From the Fall 2015 issue of For Your Benefit newsletter
Strong core muscles – the ones in your abdomen, back and hips – improve posture and balance. This will help you avoid falls. One-third of U.S. residents ages 65 and over fall each year according to the National Institute of Health and are the number one cause of fractures, hospital admissions for trauma, loss of independence and injury deaths. Taking care of environmental hazards, such as clutter and slippery floors is critical. Improving balance and strength by strengthening your core muscles is also important for preventing falls.
“Core strength is intimately related to balance, because you need good stability at your core to have safe and effective movement at the hip, knee, and ankle,” says Kailin Collins, physical therapist, in the February 2014 issue of Harvard Health. Core muscles supply stability to your trunk; having a weak core undermines everyday life motions: walking, bending, turning, bathing, and dressing. Strengthening your core will also help improve posture, reduce pain in the lower back, and improve athletic performance.
A note of caution: If you are feeling unstable, be sure you’ve ruled out with your doctor health-related problems before you start working on your core. Sometimes instability is caused by inner ear, vision, muscle or joint issues, and it’s important to rule these out first. If your doctor has ruled out medical reasons for instability, he or she may refer you to a physical therapist to develop a core strengthening program to help you with your stability.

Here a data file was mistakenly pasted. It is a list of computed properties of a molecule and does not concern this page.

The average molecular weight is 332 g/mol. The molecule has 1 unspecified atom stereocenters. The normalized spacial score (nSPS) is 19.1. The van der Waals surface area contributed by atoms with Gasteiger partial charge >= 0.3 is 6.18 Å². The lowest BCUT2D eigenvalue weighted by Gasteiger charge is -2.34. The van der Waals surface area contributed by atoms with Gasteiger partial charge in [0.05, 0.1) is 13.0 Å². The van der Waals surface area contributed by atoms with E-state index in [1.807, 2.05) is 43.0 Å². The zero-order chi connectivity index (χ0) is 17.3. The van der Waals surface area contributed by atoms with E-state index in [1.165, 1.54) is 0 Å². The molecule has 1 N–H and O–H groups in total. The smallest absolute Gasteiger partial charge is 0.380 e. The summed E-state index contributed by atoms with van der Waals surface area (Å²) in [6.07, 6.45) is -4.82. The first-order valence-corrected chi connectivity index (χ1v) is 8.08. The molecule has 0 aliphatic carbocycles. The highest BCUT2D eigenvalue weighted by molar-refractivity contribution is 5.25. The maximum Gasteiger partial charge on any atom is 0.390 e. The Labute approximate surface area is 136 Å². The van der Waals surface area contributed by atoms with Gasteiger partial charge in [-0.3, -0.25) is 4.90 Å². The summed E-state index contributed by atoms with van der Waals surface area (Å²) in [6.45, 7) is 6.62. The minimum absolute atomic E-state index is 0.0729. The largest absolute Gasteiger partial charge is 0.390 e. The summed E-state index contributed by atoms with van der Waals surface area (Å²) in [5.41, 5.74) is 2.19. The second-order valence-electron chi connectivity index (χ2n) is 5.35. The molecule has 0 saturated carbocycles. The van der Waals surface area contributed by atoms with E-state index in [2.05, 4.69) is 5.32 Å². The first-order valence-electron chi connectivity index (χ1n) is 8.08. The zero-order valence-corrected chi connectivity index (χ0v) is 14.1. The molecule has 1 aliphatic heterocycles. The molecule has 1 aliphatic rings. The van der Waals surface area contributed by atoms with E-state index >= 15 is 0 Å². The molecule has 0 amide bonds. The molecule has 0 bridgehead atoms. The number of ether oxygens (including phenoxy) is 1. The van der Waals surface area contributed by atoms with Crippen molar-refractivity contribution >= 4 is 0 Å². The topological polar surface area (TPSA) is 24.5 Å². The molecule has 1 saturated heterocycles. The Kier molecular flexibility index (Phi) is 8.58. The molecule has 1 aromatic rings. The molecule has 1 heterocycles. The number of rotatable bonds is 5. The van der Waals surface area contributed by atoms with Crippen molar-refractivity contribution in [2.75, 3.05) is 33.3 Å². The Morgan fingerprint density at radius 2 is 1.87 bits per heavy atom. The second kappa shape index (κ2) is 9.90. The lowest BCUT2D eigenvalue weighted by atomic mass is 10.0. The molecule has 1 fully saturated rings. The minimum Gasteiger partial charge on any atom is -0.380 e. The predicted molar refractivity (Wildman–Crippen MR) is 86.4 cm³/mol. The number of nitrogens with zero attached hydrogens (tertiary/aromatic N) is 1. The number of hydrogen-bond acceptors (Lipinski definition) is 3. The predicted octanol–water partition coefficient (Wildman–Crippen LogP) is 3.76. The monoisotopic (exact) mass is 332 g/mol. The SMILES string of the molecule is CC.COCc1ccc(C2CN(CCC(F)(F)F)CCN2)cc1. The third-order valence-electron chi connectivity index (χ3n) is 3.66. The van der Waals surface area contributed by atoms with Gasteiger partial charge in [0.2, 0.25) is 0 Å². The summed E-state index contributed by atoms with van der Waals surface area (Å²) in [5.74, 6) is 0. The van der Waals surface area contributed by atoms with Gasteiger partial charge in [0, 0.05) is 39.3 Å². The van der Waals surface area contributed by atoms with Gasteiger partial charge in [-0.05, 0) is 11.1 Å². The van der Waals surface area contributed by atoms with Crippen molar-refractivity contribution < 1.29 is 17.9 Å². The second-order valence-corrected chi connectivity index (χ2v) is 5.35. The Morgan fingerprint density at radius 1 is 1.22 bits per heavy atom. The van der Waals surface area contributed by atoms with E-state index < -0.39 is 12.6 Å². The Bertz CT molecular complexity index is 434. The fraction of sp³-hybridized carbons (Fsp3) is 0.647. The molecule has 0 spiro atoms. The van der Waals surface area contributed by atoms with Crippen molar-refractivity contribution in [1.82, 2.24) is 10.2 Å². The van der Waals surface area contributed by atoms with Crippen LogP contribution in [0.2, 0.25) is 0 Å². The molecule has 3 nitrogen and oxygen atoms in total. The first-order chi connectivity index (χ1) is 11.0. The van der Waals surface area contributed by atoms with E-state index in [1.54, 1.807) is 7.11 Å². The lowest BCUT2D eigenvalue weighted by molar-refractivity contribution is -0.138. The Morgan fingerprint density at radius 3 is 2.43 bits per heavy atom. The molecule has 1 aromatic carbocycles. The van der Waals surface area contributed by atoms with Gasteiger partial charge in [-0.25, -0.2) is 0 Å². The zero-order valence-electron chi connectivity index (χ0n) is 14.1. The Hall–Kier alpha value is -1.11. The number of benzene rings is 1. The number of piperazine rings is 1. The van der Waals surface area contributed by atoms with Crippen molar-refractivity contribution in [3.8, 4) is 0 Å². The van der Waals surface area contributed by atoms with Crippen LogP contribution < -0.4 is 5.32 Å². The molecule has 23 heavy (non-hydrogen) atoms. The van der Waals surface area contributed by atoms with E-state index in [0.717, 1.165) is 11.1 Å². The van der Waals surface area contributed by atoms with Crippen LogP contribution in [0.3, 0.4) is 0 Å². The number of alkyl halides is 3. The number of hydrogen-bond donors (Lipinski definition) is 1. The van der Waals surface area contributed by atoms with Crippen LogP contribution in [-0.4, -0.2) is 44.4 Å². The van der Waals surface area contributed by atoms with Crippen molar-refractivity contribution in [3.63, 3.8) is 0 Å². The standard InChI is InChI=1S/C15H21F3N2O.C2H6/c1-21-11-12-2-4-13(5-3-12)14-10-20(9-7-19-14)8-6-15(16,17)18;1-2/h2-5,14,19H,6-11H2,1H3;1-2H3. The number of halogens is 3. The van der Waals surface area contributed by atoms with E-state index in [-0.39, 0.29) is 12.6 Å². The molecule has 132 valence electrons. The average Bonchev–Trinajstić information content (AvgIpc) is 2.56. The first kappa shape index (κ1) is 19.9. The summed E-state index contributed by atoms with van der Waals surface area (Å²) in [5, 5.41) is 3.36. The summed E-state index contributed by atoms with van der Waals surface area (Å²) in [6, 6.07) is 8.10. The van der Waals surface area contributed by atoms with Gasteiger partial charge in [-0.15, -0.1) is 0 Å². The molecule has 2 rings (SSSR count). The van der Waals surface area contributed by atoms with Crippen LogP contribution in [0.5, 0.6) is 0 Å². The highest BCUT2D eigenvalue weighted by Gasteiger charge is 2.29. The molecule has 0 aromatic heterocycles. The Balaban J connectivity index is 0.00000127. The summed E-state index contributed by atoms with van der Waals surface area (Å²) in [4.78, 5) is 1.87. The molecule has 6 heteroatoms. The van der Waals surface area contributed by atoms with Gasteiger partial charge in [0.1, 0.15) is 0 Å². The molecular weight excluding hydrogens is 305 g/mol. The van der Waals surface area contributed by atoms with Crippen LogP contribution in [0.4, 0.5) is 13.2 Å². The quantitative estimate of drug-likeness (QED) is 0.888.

It’s never too late to start strengthening your core muscles. Work with a certified personal trainer to develop a core training program that is customized for you. Consider enrolling in core strengthening classes such as Pilates.
Here is an exercise you can do at home. It’s called a plank, or front hold. There are numerous ways to perform a plank: against a table, on your forearms, on a stability ball, on your side. Here’s the proper form for a basic high plank. Begin by holding this position for ten seconds and gradually build up to 60 seconds.
Swimming, Tai Chi, Barre, and Yoga can also help strengthen core muscles. Choose the exercise option that’s best suited to your personal health and interest. Bottom line – don’t wait for balance and back pain issues to arise before you start working on your core muscle strength. By strengthening your core, you can help prevent falls and back pain. See the Harvard Special Health Report Core Exercises for additional information.
This information provided by the Group Insurance Commission .